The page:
Morgan, Natalie D. G. (2002) The impact of health care reforms on community health nurses' attitudes. Masters thesis, Memorial University of Newfoundland.
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A descriptive correlational design was used to investigate community health nurses' perceptions of the impact of health care reforms and their work-related attitudes and behavioral intentions following a period of regionalization of community health services in Newfoundland and Labrador. The relationships between and among the key study variables (i.e., personal characteristics and staffing issues, perceived impact of reforms, work-related attitudes, and behavioral intentions) were also examined. The Conceptual Model of Behavioral Intentions (CMBI) was used as the framework for this study. -- The sample consisted of 170 community health nurses (i.e., 151 staff nurses and 19 managers) working with regional health and community services boards. A response rate of 52.8% was achieved. The majority of respondents were female (98.2%) and ranged in age from 25 to 57 years, (M¹ = 40.66, SD ± 7.78). Data collection occurred from October to December, 2000 using a mailed- out questionnaire (i.e., Employee Attitudes Survey). -- Study findings indicated that community health nurses were neither totally negative nor positive about the overall impact of health care reforms. Respondents were most negative about the quality of care, emotional climate of the workplace, and safety concerns, and were most positive about the importance of reforms, standards of care, and practice-related issues. Respondents were divided on whether or not they believed that employers had violated psychological contracts, were neither completely satisfied nor dissatisfied with managerial support and interdisciplinary relations since restructuring, were slightly satisfied with their jobs, were slightly committed to their organizations, and were uncertain about whether or not they would stay with current employers. Study findings also demonstrated that community health nurses in management positions were significantly more positive about practice- related issues and standards of care, less likely to perceive psychological contract violations, and more committed to their organizations than staff nurses. -- Study findings provided partial support for the major assumptions of the CMBI. All of the reform impact variables (i.e., importance of reforms, emotional climate, practice-related issues, quality of care, safety concerns, and standards of care) were significantly and positively related to the intervening attitudes (i.e., psychological contract violations, restructuring satisfaction, job satisfaction, and organizational commitment) and behavioral intentions (i.e., intent to stay). As well, all of the intervening attitudes depicted moderate to strong, positive correlations with each other and with behavioral intentions. With the exception of job level (i.e., managers vs. staff nurses), most personal characteristics and staffing issues variables did not influence the intervening attitudes. However, employment status and age were found to influence behavioral intentions. -- Contrary to the causal, linear process proposed by the CMBI, study findings failed to confirm organizational commitment as a key predictor of behavioral intentions. During regression analysis, emotional climate surfaced as the key predictor of behavioral intentions. Also, personal characteristics (i.e., age and employment status) emerged as better predictors of behavioral intentions than some intervening attitudes (i.e., restructuring satisfaction and organizational commitment). More specifically, emotional climate of the workplace, job satisfaction, psychological contract violation, age, and employment status combined to explain 53.4% of the variance in behavioral intentions. Similarly, emotional climate surfaced as the best predictor for all intermediate outcomes (i.e., intervening attitudes), with the exception of restructuring satisfaction. -- The results of this study support some of the findings from previous research and suggest that health care reforms can have both negative and positive consequences for community health nurses, and their work-related attitudes and behavioral intentions. However, due to study limitations, generalizability of the findings to other community health nurse populations is cautioned. There is a need for further investigation in order to develop a greater insight into other factors possibly influencing community health nurses' work- related attitudes and behavioral intentions.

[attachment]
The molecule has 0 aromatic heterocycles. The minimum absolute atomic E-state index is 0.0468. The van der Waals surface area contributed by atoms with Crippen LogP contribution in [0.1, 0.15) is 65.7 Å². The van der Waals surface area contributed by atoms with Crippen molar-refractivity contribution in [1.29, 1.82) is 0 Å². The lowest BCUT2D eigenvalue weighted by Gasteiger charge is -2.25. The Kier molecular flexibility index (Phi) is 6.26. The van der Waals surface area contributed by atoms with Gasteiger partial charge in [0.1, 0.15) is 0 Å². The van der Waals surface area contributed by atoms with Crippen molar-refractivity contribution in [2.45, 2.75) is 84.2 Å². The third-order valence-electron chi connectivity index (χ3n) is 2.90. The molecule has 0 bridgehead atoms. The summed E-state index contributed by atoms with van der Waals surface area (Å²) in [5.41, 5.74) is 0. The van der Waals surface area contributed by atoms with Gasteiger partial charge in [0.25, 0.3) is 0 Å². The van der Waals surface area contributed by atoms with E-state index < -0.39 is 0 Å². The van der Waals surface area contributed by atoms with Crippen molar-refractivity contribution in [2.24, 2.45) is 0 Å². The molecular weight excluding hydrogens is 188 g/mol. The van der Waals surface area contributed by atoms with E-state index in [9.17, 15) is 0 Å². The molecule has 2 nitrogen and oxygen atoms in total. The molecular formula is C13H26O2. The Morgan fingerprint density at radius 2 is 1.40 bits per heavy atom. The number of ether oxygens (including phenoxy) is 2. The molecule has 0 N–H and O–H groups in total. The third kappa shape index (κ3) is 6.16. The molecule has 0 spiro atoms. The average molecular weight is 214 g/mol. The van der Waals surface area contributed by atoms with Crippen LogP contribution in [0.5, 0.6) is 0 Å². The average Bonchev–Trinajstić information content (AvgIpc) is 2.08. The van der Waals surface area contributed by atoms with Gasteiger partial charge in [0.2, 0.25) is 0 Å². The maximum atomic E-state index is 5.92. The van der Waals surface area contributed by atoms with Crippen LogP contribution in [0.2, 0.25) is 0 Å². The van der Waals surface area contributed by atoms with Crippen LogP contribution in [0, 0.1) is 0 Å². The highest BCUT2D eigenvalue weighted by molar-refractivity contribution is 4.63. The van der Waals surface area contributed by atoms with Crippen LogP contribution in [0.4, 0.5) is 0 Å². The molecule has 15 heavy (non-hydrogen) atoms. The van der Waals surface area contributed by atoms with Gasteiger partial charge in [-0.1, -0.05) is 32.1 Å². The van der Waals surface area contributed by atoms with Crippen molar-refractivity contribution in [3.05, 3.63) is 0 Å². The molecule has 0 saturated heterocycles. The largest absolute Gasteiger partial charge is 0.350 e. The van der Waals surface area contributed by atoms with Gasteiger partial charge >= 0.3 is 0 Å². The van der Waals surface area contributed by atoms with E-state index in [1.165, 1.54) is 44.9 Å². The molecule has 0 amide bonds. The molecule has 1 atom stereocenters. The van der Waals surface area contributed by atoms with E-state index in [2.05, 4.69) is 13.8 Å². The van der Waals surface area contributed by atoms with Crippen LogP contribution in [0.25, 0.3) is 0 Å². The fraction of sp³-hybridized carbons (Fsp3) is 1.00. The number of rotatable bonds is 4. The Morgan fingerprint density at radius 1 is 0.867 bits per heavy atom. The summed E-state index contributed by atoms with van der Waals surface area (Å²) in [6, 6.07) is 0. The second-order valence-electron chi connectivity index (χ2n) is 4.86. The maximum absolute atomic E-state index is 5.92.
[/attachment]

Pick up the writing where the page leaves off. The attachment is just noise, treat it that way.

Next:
|Item Type:||Thesis (Masters)|
|Additional Information:||Bibliography: leaves 180-188.|
|Department(s):||Nursing, School of|
|Geographic Location:||Canada--Newfoundland and Labrador|
|Library of Congress Subject Heading:||Community health nurses--Newfoundland and Labrador--Attitudes; Health care reform--Newfoundland and Labrador|
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